One could surmise discomfiting explanations for this; like poisoned blood, bigotry flows unseen until it erupts in manic, shocking spurts. In private, I heard a former French minister defend mass border closure by invoking the changing ethnic face of France and the supposed laziness of Islamic people. The right’s popularity feeds on such racism, defended on the pretence that refugees suck up money needed by the European (white) working class. Enabling this screed is a blinding dearth of popular discourse concerning the actual causes of economic misery – namely, the radical upward consolidation of wealth. But subjects like that don’t come up at parties like this.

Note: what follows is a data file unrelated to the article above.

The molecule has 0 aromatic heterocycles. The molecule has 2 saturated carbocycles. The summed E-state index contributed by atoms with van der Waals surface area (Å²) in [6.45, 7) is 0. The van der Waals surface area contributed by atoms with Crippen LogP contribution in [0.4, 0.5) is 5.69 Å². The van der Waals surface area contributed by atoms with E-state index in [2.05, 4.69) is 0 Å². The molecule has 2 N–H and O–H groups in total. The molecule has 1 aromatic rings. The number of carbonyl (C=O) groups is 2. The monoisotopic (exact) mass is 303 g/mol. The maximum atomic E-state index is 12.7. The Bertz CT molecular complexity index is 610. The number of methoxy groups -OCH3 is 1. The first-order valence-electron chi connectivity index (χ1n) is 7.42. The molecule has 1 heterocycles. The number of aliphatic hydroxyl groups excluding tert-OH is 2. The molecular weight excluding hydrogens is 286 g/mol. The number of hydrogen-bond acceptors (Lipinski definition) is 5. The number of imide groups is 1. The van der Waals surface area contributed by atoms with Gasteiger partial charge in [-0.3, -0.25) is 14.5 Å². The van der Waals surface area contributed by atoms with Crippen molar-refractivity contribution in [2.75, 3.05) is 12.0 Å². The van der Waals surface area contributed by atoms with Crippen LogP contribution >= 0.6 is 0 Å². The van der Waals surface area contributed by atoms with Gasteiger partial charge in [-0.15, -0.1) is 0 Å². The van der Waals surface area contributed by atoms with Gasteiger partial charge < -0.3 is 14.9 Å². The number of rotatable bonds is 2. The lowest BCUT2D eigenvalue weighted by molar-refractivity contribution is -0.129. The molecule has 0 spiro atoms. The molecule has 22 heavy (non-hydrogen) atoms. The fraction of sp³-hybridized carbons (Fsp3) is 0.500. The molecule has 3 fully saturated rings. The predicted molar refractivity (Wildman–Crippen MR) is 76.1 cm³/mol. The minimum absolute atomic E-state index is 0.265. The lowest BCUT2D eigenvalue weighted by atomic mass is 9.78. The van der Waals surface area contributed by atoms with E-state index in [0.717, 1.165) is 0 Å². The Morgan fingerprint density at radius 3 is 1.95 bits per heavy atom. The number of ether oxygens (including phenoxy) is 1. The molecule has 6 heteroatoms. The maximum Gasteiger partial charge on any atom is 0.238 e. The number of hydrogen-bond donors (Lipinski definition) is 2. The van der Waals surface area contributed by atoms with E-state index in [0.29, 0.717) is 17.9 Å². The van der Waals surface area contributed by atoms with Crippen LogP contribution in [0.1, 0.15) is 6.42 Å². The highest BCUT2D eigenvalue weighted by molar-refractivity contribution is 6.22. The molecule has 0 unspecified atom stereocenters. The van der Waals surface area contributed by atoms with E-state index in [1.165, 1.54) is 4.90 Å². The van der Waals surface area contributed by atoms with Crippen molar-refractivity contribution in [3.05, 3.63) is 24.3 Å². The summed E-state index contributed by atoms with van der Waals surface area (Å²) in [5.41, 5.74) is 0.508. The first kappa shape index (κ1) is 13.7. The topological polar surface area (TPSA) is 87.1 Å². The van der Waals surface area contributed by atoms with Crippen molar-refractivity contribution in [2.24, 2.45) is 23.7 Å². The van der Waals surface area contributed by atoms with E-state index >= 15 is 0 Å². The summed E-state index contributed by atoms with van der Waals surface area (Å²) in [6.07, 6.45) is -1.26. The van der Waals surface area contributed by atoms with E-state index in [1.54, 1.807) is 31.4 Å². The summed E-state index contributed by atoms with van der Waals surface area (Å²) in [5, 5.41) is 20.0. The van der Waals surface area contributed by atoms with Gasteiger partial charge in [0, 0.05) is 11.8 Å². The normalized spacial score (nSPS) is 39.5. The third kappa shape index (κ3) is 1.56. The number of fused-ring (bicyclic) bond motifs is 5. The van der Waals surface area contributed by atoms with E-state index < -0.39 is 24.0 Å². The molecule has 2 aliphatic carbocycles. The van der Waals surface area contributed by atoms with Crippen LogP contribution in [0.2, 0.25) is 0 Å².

On closing night, a Universal Studios-scale animation projected into the courtyard outside the conference gave action-movie form to Ukraine’s recent history, from the 2014 revolution to its ostensible present-day freedom. 3D rendered explosions – both of bombs and democratic possibility – traded with gasps from the inebriated crowd. Back in the PinchukArtCentre, ‘DEMOCRACY ANEW?’ sat like a small, 21st-century Ukrainian version of America’s post-war Marshall Plan, with many good artworks signifying open culture and open thought. But art, as we all know, has always operated propagandistically, and now as then and now as forever, the dilemma persists: can art’s openness ever be truly believable when umbilically linked to this much power and structural inequality? Maybe we should just ask Bono. Maybe we should tell him: we still haven’t found what we're looking for.

‘DEMOCRACY ANEW?’ is on view at PinchukArtCentre, Kyiv until 9 January 2019.

Main image: Pascale Martine Tayou, Anvil of Democracy, anvil, engraving. Courtesy: the artist and PinchukArtCentre, Kyiv

Mitch Speed is a writer based in Berlin, Germany.